During this election season, social media has run rampant with a wide variety of fake news sites. Occupydemocrats.com and rightwingnews.com are two such sites that publish biased news through popular platforms like Facebook and Instagram. These sites come from either side of the political spectrum and, much like the tabloids one would find in a supermarket, they are filled with radical accusations with little to no factual support. In the case of the 2016 presidential campaign, articles have been published by these fake sites to cast both candidates in a bad light in order to further their own respective political ideologies.
“It’s a shame to see honest journalism hated by the same population that identifies with un-credible news sites,” sophomore Amie Wuchter said.
Facebook has become a breeding ground for these unreliable news sites, with a majority of the most popular of such sites forming within the last year.
“I think this fake and biased news truly devalues the importance of journalism in our country,” Jimmy Scalia, a sophomore, said. “When people receive news, they expect to have it to be from a reliable source that takes great time and effort to produce the truth. Due to social media, everyone’s a reporter now, which makes it very difficult to decipher what’s right and wrong.”
These sites have captured the attention of Democrats and Republicans alike. The mudslinging has led to a credibility gap: some people now place legacy publications like the New York Times and the Wall Street Journal in the same category of dubious news outlets.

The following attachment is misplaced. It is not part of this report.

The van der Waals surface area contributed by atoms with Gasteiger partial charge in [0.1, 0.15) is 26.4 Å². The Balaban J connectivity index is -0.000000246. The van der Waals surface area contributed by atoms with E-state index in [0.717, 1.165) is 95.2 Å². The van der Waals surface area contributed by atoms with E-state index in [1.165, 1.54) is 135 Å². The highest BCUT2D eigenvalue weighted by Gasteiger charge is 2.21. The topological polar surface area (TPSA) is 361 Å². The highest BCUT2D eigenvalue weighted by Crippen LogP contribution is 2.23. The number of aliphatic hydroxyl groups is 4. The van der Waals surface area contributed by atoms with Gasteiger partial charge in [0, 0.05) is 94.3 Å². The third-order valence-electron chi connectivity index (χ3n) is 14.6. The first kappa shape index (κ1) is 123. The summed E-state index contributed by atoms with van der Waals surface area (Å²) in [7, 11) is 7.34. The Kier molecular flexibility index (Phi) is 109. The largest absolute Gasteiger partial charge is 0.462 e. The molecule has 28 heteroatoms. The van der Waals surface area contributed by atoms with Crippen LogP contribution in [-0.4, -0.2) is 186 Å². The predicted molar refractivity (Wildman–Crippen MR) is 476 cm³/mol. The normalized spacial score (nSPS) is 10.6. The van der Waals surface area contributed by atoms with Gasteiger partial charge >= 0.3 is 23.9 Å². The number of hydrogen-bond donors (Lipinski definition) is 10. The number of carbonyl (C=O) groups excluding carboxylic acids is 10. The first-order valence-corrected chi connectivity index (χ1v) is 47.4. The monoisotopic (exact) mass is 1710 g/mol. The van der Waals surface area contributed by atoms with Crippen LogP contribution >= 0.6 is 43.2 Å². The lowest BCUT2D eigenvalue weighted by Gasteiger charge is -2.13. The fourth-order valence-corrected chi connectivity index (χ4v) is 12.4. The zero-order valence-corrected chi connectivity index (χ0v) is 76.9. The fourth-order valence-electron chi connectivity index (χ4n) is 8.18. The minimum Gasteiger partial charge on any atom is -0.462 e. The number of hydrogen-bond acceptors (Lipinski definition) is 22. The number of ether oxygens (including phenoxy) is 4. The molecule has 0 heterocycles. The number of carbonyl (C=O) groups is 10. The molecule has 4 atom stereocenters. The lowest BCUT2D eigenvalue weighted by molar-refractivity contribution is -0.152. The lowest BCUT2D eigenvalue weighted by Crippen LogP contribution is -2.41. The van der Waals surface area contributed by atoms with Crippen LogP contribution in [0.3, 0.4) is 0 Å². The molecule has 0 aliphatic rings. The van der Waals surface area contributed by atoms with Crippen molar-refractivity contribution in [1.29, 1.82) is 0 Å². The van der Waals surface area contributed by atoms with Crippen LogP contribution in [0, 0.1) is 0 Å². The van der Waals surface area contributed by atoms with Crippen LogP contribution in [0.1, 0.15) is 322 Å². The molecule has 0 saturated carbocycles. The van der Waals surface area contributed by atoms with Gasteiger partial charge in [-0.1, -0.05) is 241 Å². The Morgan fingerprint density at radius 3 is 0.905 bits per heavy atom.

“I post from occupydemocrats.com after I have fact-checked the information,” said sophomore Arielle Gordon, explaining her personal vetting process when sharing news on social media. “Fox News is basically a fake news channel, so it’s not much different."
According to a recent Buzzfeed survey, one out of three of every articles on occupydemocrats.com has no factual evidence. A generation gap also comes into question when discussing this topic.
“The same people that used to tell us, ‘just because it’s on the internet, doesn’t mean it’s real’ are the same people that are posting from these sites, and that’s a double standard that isn’t being discussed,” sophomore Stephanie De Lellis said. “People will post from these sources, and agree with them as long as it supports their opinion, they don’t care where the information comes from."
Ironically enough, one of the more extensive studies into this topic comes from Buzzfeed, a site now widely considered to be reliable that until relatively recently confined itself to the publication of memes and pictures of cats. Buzzfeed has since hired several credible journalists, and is now seen by many as a reliable news source.
Buzzfeed’s case study involved three Facebook pages from liberal sites, three from conservative sites and three mainstream news sites. The study involved a combined 17.5 million subscribed fans. The study showed that the left-wing pages were more truthful than the right-wing pages. However, those left-wing pages had more stories with no factual evidence than the right-wing pages. The most important part of this study regards the overall percentage of truthful articles: in this respect, the mainstream pages consisted of 94.8 percent truthful articles, the left had 56.3 percent and the right had 47.9 percent.
The fact remains that the mainstream news sources continue to be the most reliable in media. In this ever changing world, it is important to receive information from both sides of the party line, and to craft opinions based on the information, while also fact-checking. Ramapo professor Edna Negron believes that these sites will only continue to post false information. They will remain popular as long as there is information to be shared. As the political news dies down, these sites should eventually disappear, or go quiet.
These sites have changed journalism as a whole, especially in light of the recent election. The constant fact-checking has created a credibility gap that has all but abandoned the big media conglomerates. In today’s society, it has become second nature to double and triple check the information that is consumed, and sites like these seem to give good reason for skepticism.